Awhile ago, sometimes when we bought DVDs, they would come with an "ultraviolet" version in addition to the physical disc. The ultraviolet version was a digital copy - which of course the library couldn't really use, because it could only be downloaded to one device. So we'd get the codes for ultraviolet copies, and just throw them away. It wasn't really costing the library money, but I did not like that we were just throwing away a resource.
Then another nearby library got the idea to use a Roku to offer these videos to patrons. Their method was to create a Vudu library of all their ultraviolet movies, and then connect the Roku to that account. That way, patrons could check out the one Roku device, and use it on their home wi-fi network to have access to all of the movies we had ultraviolet licenses to stream. Nice.
Since they already had worked out the details, we just bought our own Roku and copied what they did. We're also adding all the ultraviolet titles to the catalog record, so the Roku shows up if someone searches for Still Alice or Paul Blart Mall Cop.
Our Roku circulates for one week, cannot be renewed, but can be requested. We're also circulating it in a padded case that comes with a remote control, various cables to connect it to the patron's television or digital projector, power supply, and instructions:
We, and a few other libraries, are only using it to stream our ultraviolet titles. But another library paid for a Netflix subscription with a gift card, so patrons can stream anything from that Netflix subscription. They've set up additional channels as well, which we haven't done (yet?).
We need to do a better job of promoting it's available, but I don't know that any patron would check this out just for the sake of watching movies on a Roku. Unlike checking out a telescope to use the telescope, I see this as more like a Playaway - patrons will check it out to get access to the content it contains, not for the experience of using this format. And at only $50 for the device, it's a great way to stop throwing away the ultraviolet titles.
I freely admit to being entertained by immature things, but the sheer unexpectedness of this discovery will hopefully make everyone laugh.
A few weeks ago, my library decided to revamp our DVD collection: the "fiction" DVDs were split into separate sections for Feature Films and for TV Series, and all the non-fiction DVDs were interfiled, by Dewey, with the non-fiction books.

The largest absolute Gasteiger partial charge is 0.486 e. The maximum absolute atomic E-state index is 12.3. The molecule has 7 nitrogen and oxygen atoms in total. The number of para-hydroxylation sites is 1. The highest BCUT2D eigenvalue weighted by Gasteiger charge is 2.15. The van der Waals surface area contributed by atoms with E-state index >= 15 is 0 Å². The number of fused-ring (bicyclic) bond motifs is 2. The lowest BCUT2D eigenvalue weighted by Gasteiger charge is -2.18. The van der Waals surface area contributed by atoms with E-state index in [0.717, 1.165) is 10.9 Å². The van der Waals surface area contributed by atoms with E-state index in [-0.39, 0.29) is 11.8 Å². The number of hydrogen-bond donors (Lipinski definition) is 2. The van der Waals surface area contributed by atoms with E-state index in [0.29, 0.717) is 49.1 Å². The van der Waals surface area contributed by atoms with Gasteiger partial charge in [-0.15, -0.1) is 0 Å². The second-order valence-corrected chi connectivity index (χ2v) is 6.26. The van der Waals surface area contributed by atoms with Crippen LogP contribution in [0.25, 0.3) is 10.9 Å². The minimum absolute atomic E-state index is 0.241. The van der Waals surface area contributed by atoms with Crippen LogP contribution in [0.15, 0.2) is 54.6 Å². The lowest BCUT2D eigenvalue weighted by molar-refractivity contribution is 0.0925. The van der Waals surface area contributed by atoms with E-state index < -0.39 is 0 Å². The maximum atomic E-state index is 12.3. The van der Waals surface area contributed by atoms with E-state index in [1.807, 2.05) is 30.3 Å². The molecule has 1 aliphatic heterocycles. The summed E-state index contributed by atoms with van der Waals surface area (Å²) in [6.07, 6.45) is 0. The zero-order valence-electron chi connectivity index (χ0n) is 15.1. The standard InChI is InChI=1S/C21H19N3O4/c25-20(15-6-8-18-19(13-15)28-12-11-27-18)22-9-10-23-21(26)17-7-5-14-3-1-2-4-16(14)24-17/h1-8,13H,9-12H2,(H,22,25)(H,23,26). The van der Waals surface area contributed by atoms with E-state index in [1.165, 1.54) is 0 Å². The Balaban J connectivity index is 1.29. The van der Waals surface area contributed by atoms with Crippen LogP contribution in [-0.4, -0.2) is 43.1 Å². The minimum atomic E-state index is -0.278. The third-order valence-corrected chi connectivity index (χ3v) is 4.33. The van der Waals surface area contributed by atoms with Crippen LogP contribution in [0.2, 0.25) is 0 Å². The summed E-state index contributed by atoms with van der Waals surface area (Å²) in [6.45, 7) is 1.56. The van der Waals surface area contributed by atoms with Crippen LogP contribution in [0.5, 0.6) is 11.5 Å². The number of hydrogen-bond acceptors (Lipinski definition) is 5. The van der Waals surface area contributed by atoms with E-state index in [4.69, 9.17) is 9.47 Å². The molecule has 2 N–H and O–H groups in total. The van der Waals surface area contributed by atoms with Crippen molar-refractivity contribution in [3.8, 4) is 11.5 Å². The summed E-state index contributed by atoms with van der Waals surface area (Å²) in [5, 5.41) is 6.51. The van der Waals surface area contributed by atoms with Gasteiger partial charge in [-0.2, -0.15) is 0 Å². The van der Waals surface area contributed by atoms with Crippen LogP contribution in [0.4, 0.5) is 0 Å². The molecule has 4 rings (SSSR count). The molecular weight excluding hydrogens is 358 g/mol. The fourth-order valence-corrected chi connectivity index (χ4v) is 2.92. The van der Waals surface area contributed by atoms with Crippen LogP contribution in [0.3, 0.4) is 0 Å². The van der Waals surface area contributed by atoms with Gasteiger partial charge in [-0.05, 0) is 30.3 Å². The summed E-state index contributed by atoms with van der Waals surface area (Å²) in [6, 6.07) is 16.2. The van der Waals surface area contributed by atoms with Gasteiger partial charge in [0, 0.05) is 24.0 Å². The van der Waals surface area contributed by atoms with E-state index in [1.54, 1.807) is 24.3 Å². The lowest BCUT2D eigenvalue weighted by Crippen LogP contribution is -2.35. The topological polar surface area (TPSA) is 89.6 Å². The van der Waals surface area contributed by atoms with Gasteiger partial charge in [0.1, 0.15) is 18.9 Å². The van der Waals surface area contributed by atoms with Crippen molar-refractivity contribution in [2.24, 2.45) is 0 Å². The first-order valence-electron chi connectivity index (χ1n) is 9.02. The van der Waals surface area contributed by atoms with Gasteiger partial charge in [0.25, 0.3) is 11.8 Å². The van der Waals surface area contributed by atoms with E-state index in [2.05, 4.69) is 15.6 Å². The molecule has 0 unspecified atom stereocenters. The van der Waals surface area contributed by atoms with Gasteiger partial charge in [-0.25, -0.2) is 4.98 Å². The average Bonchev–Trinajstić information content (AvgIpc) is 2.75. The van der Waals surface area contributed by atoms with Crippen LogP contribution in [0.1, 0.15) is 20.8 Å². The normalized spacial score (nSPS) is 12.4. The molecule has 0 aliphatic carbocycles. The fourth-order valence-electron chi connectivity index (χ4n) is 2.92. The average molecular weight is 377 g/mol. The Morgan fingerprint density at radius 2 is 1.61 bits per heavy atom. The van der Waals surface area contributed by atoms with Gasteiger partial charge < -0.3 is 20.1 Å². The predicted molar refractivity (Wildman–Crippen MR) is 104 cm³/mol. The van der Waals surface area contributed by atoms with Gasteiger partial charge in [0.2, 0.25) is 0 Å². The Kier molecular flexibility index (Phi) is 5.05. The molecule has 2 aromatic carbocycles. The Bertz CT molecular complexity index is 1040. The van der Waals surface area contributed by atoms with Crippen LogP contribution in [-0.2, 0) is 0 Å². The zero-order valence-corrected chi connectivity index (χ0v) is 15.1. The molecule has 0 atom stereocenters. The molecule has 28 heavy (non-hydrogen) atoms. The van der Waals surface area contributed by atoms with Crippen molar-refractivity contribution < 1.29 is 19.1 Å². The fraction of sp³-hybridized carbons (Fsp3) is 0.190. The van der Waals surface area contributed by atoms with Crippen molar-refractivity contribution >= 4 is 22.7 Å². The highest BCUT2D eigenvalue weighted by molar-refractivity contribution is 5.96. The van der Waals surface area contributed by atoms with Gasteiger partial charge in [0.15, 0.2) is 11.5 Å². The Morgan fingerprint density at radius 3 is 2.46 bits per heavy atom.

This has elicited mixed reactions from patrons, as they adjust to looking for documentaries and exercise videos in a new place. However, interfiling with the non-fiction books also sort of put me in charge of them - or rather, since Reference is now the closest desk to them, we're the ones who get asked why we don't have DVDs on particular topics.
So something new for me in the last week or so has been to fill some of the holes in our non-fiction DVD collection by finding DVDs to purchase on the specific subjects patrons had asked for. That's what I was doing this week - looking for videos on massage therapy, prenatal yoga, travel (we definitely do not have enough travel DVDs) - when I stumbled across something odd.
I was searching on Amazon, and had found a few good prenatal yoga DVDs. Great. So I started looking for DVDs on massage therapy, but wasn't having as much luck. I broadened my search to just massage, and was mildly surprised (although I suppose I shouldn't have been) to see all manner of "sensual massage" DVDs. Interesting, but not what I was looking for.
Amazon's default sorting method is by Relevance, so I thought if I tried something else - Average Customer Review or Most Popular - I'd find DVDs that our patrons might be interested in. The Average Customer Review sorting was productive. Then I switched to sort by Most Popular, and that's when I learned the most popular massage video on Amazon is:
And a little further down on the list was:
One of the greatest things about being a librarian is that you learn something new every day. I had no idea nude yoga existed, nor that it was available as an on-demand video download from Amazon, nor nor that it would be Amazon's most popular "massage" video.
Although I'm sure this would also be popular with my patrons, this did not make the selection cut for the library.
More on Interfiling DVDs and Books
Incidentally, for those interested, we made this change to our DVD collection to try to make it easier for people browsing for movies to watch. All of the television series and anime DVDs got a TV Series sticker, and are now on different shelves, separate from the feature films. We have a lot of TV shows, so this greatly reduces the number of DVDs someone has to look through just to find a good movie to watch that evening.